Friday, August 20, 2021

Is the assisted suicide debate about healthcare savings in the UK?

Alex Schadenberg
Executive Director, Euthanasia Prevention Coalition

The assisted suicide lobby must have forgot to tell Polly Toynbee that legalizing assisted suicide has nothing to do with money as she argues that assisted suicide needs to be legalized in the UK based on healthcare savings.

Toynbee doesn't come out with a crass statement demanding that people die to save money, instead she writes about The National Institute for Health and Care Excellence (Nice) decisions and protocols concerning end-of-life care as Nice attempts to control healthcare spending.

Toynbee writes:
On Thursday, it (Nice) opened a consultation period for new guidelines on how much NHS England should spend on end-of-life drugs, planning to remove some of the extra funding for very expensive drugs that may only delay death a little. About 15% of hospital spending goes on patients in their last year, and nearly a third on people in the last three years of life. 
Nice sets a standard limit: no drug can cost more than £30,000 a year, and it has to be a year of good-quality life. But a while back, under pressure, Nice raised that to £50,000 for drugs in the last three months of life. Professor Gillian Leng, Nice’s chief executive, tells me public opinion demanded it (the Mail had been running a ferocious campaign for hyper-expensive end-of-life cancer drugs). But now, she says, public opinion has shifted considerably against spending more on final months after Nice’s consultation with patients, the public and medical professionals. That extra £20,000 should be reapportioned.
Toynbee is saying that the purpose for Nice's consultation on spending guidelines is to save money in the healthcare system. Toynbee takes the issue of healthcare savings further. She writes:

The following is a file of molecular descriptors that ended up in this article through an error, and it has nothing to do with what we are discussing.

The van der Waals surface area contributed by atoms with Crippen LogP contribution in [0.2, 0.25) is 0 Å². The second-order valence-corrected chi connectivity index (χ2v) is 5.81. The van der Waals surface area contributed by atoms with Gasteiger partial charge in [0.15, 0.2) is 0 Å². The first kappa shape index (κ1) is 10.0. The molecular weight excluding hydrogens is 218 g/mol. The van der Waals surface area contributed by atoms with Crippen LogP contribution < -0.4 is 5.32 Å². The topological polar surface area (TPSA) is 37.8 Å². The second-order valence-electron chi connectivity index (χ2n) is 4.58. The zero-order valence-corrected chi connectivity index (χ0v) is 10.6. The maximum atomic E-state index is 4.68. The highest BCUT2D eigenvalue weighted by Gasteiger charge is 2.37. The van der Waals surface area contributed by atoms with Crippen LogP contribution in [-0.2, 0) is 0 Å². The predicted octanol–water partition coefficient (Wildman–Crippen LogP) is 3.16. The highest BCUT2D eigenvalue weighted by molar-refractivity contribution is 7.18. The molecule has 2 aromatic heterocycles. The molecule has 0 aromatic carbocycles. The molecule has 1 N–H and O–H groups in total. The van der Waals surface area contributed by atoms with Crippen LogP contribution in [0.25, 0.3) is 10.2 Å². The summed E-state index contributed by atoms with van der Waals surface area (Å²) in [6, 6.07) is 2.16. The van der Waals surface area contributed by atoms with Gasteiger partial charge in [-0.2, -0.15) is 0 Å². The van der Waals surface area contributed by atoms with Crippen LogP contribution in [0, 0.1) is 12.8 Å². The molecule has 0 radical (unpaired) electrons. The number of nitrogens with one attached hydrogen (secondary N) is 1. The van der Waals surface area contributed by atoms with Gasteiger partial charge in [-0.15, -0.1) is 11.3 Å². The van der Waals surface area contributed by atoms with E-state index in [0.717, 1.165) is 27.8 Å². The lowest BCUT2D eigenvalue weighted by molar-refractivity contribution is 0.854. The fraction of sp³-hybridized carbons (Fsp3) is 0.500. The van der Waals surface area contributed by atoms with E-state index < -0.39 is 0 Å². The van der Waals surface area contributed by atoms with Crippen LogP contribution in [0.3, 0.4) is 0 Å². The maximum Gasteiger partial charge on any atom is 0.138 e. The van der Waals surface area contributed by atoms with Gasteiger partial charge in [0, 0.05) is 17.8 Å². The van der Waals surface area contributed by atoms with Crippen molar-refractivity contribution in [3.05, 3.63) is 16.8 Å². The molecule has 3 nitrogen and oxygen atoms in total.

Parliament may soon debate a bill on assisted dying proposed by Baroness Meacher and there are more new MPs ready to back the public view. One argument often used by opponents is that dying people would feel pressured “not to be a burden”. But supporters ask why that should be an illegitimate reason. Many in terminal illness have no wish to stay alive a few months longer as a great burden to family and community. That’s a matter for each person to decide.
Toynbee states - That's a matter for each person to decide - after she explains that the UK can't afford treatment at the end of life. In other words, if Toynbee is serious about the need for healthcare savings, then eventually the option will be no treatment or death.

While Canada's parliament was debating the expansion of the euthanasia law through Bill C-7, The Parliamentary Budget Officer projected that Canada's provinces would save at least $149 Million per year if Bill C-7 passed.

If its not all about the money, you cannot deny that legalizing assisted death is about the money.

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